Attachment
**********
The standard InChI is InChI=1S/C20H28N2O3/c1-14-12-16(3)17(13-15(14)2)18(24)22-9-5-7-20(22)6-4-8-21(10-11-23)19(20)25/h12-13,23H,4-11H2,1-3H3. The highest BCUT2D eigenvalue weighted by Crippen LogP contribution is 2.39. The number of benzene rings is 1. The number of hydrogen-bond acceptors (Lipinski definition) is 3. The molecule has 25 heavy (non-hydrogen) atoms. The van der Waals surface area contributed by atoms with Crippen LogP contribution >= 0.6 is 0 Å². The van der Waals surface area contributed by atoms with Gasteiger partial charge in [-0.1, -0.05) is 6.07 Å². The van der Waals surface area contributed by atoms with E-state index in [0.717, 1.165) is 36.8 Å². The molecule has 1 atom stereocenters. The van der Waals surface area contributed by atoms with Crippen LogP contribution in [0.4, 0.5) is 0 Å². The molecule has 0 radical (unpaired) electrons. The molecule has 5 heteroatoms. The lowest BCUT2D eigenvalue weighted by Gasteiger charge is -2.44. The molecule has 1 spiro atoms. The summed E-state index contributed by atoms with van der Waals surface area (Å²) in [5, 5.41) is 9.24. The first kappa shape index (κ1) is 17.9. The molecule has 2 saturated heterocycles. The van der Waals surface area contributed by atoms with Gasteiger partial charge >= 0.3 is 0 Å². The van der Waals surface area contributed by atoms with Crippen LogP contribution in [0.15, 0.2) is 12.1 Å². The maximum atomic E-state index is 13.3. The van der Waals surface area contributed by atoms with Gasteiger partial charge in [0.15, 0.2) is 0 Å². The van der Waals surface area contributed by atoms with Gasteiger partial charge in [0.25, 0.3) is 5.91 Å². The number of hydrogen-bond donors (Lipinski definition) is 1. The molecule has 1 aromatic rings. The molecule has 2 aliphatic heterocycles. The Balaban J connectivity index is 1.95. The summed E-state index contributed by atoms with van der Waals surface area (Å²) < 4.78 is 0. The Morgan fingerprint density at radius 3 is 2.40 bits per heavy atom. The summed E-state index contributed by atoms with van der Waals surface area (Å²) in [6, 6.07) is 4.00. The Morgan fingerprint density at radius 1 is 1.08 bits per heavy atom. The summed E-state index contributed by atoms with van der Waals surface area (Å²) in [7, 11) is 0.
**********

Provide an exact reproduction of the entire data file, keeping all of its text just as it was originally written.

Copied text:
The standard InChI is InChI=1S/C20H28N2O3/c1-14-12-16(3)17(13-15(14)2)18(24)22-9-5-7-20(22)6-4-8-21(10-11-23)19(20)25/h12-13,23H,4-11H2,1-3H3. The highest BCUT2D eigenvalue weighted by Crippen LogP contribution is 2.39. The number of benzene rings is 1. The number of hydrogen-bond acceptors (Lipinski definition) is 3. The molecule has 25 heavy (non-hydrogen) atoms. The van der Waals surface area contributed by atoms with Crippen LogP contribution >= 0.6 is 0 Å². The van der Waals surface area contributed by atoms with Gasteiger partial charge in [-0.1, -0.05) is 6.07 Å². The van der Waals surface area contributed by atoms with E-state index in [0.717, 1.165) is 36.8 Å². The molecule has 1 atom stereocenters. The van der Waals surface area contributed by atoms with Crippen LogP contribution in [0.4, 0.5) is 0 Å². The molecule has 0 radical (unpaired) electrons. The molecule has 5 heteroatoms. The lowest BCUT2D eigenvalue weighted by Gasteiger charge is -2.44. The molecule has 1 spiro atoms. The summed E-state index contributed by atoms with van der Waals surface area (Å²) in [5, 5.41) is 9.24. The first kappa shape index (κ1) is 17.9. The molecule has 2 saturated heterocycles. The van der Waals surface area contributed by atoms with Gasteiger partial charge >= 0.3 is 0 Å². The van der Waals surface area contributed by atoms with Crippen LogP contribution in [0.15, 0.2) is 12.1 Å². The maximum atomic E-state index is 13.3. The van der Waals surface area contributed by atoms with Gasteiger partial charge in [0.15, 0.2) is 0 Å². The van der Waals surface area contributed by atoms with Gasteiger partial charge in [0.25, 0.3) is 5.91 Å². The number of hydrogen-bond donors (Lipinski definition) is 1. The molecule has 1 aromatic rings. The molecule has 2 aliphatic heterocycles. The Balaban J connectivity index is 1.95. The summed E-state index contributed by atoms with van der Waals surface area (Å²) < 4.78 is 0. The Morgan fingerprint density at radius 3 is 2.40 bits per heavy atom. The summed E-state index contributed by atoms with van der Waals surface area (Å²) in [6, 6.07) is 4.00. The Morgan fingerprint density at radius 1 is 1.08 bits per heavy atom. The summed E-state index contributed by atoms with van der Waals surface area (Å²) in [7, 11) is 0.